By Caleb Barron
Big 12 Campus Correspondent
Don't expect to get the best of Mary Burke. Friends. Societal norms. Injuries. The eclectic list of competitors and roadblocks that have fallen short of one-upping the senior all-arounder is worth writing home about.
To the general public, Burke comes across as the stereotypical stand-out athlete: Hard-working, humble, patient and constantly striving for perfection. Her teammates and coaches will tell you she is all of those things, but they'll also hint at another side of Burke; a side that will have potential adversaries thinking twice before starting a friendly rivalry with the spunky gymnast.
It was time for the Missouri women's gymnastics team to get serious. In Norman, Okla. for NCAA Regional competition, the Tigers were hoping to qualify for a return trip to Nationals. Head Coach Rob Drass was poised to start practice when Burke, his top all-around performer, approached him with bad news.
"I lost my hand grips," Burke said.
Drass tried to remain calm, although he admits he was on the brink of explosion, quickly thinking how his staff could get the grips FedExed in time for the next day's competition.
"[Hand grips] are really fitted to you," Drass said. "You can't use someone else's. It's like a football player forgetting their helmet. They can't even go on the field without it."
As Drass, Burke and the rest of the team huddled up to begin practice, they put their hands to the middle of the circle in spirited fashion. Instead of being greeted with the customary ‘Tigers!' after a count of three, Drass heard a sound sweeter than a Clarence Clemons saxophone solo: "April Fools!" Drass had been duped. The veteran Burke peacefully smiled. She knew the tension of the moment had been overcome.
Drass probably should've known better. As close as the team gets with each other, Drass says his gymnasts are like his daughters, he had to have known Burke has a history of practical jokes dating back to her freshman year in the college's residence halls.
Along with student coach/roommate Tara Foster, she "got back" at a friend on the school's baseball team while he was traveling on the road. Burke and Foster went into the player's room and wreaked havoc, covering his coset in saran wrap, pinning his clothes to the wall and setting an alarm clock underneath his bed. He returned to a room turned upside down, just another victim of Burke's incessant will to win.
She affords herself the opportunity to smile and joke because of her consistently outstanding level of performance. Following the prank on Drass at Regionals, Burke earned a 39.175 all-around score that put her in a tie for fourth place. She has been named Big 12 Gymnast of the Week six times. After setting a career-high on the vault against Nebraska in late January, she was named to CollegeSports360's Primetime Performers Honor Roll. Simply put, Burke is an exceptionally talented all-around athlete, perhaps due to her rejection of the typical blueprint to gymnastic success.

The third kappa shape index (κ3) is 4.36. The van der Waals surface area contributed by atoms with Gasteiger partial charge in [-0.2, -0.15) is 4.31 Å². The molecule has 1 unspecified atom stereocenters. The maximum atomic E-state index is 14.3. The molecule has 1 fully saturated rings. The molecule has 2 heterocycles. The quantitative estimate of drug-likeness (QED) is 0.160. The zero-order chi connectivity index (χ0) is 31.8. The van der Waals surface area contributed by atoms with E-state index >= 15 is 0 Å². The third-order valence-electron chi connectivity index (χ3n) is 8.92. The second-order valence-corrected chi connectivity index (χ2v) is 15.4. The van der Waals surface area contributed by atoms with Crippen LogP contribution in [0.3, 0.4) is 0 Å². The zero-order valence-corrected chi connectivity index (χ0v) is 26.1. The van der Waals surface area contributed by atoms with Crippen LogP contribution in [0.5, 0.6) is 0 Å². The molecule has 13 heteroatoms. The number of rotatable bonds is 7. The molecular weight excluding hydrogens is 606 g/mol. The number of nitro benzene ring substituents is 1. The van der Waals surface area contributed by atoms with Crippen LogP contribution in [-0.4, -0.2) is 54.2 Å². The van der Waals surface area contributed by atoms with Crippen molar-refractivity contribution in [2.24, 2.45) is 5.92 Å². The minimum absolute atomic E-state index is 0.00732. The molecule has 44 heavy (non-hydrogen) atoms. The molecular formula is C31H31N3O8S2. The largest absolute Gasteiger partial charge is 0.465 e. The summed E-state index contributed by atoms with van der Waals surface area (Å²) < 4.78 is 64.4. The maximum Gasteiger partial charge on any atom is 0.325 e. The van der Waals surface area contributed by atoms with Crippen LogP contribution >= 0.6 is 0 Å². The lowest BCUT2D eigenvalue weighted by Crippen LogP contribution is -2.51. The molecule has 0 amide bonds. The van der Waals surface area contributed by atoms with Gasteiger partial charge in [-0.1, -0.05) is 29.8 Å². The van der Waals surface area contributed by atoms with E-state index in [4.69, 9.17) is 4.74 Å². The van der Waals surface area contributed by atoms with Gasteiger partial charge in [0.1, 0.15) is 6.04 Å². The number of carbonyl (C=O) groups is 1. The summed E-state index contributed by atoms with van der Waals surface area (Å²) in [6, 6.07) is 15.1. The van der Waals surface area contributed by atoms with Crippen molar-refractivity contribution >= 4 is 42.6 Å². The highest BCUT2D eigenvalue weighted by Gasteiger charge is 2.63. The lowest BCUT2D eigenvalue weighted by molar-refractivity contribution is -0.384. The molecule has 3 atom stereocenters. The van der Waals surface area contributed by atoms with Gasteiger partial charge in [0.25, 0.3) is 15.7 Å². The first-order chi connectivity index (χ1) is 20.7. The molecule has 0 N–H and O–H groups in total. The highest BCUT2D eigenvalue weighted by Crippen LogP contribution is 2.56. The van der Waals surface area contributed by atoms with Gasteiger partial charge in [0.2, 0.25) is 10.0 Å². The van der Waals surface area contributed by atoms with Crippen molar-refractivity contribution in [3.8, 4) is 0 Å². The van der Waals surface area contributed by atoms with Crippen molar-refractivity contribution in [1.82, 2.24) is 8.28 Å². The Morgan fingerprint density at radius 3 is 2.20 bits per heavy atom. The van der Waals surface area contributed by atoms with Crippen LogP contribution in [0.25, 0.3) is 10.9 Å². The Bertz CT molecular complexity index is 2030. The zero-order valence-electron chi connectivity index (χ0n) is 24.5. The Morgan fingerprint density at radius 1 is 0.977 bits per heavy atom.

Much like the amateur basketball circuit, teenage gymnasts depend on experiences with club teams to prepare themselves for the next level. Unlike basketball, these gymnasts usually eschew high school competition. They almost never do both.
According to Burke, growing up in Inverness, Ill. proved to be an athletic advantage.
"High school gymnastics isn't really big in a lot of places," Burke said. "The state I'm from is probably the best."
The high-level of state competition allowed Burke to double up, competing for her high school from November to March, and then finishing up the season with her club team. This added exposure to the multiple atmospheres of gymnastics may have gave her a greater shot at success.
"It could be helpful because the structure of a high school meet is a lot like a college meet," Foster said. "It has a little more structure, and it's really loud. Sometimes club meets are more serious."
Unfortunately, all that time spent in the gym has a dark side. The probability of injury due to years of training and meets is a pitfall of the sport. Many gymnasts begin competing at three or four years old. By the time they reach college, wear and tear on their bodies is common.
"They are in the twilight of their careers," Drass said. "While they still may be getting better, their bodies are spent.
Burke is no exception to this rule. Last season, she competed with a stress fracture in her tibia. At the end of the season, rest allowed the strain to heal. It temporarily rectified the problem, only to fracture once again. A rod has been put in her leg that keeps Burke out of danger, but she still deals with pain.
In typical Burke fashion, she turned a negative into a positive by focusing on the mental aspect of the sport while she was unable to train. Burke and Drass agree her improved focus could elevate her performance and set an example for her team.
"When life threw her a whole bunch of curves, she just hit them," Drass said. "To know what she goes through everyday is a huge example for our team to say, ‘Look over there. Look what she is doing'."
Any expert is going to be good at endlessly repeating one task. Malcolm Gladwell argues in his national bestselling book, Outliers, that 10,000 hours of practice is required to achieve mastery of a skill. Burke has put forth a massive amount of effort to get to the top of her sport. In the meantime, she has became a habitual success story, even at the things she struggles with. By all accounts a subpar singer, Burke sang Take Me Out To The Ballgame at Wrigley Field in high school. She says she did well, even if an encore performance isn't scheduled.
"I'm think I'm going to retire [from singing] after that," Burke said. "1-0, I'm good."
Just another casualty to the success story that is Mary Burke.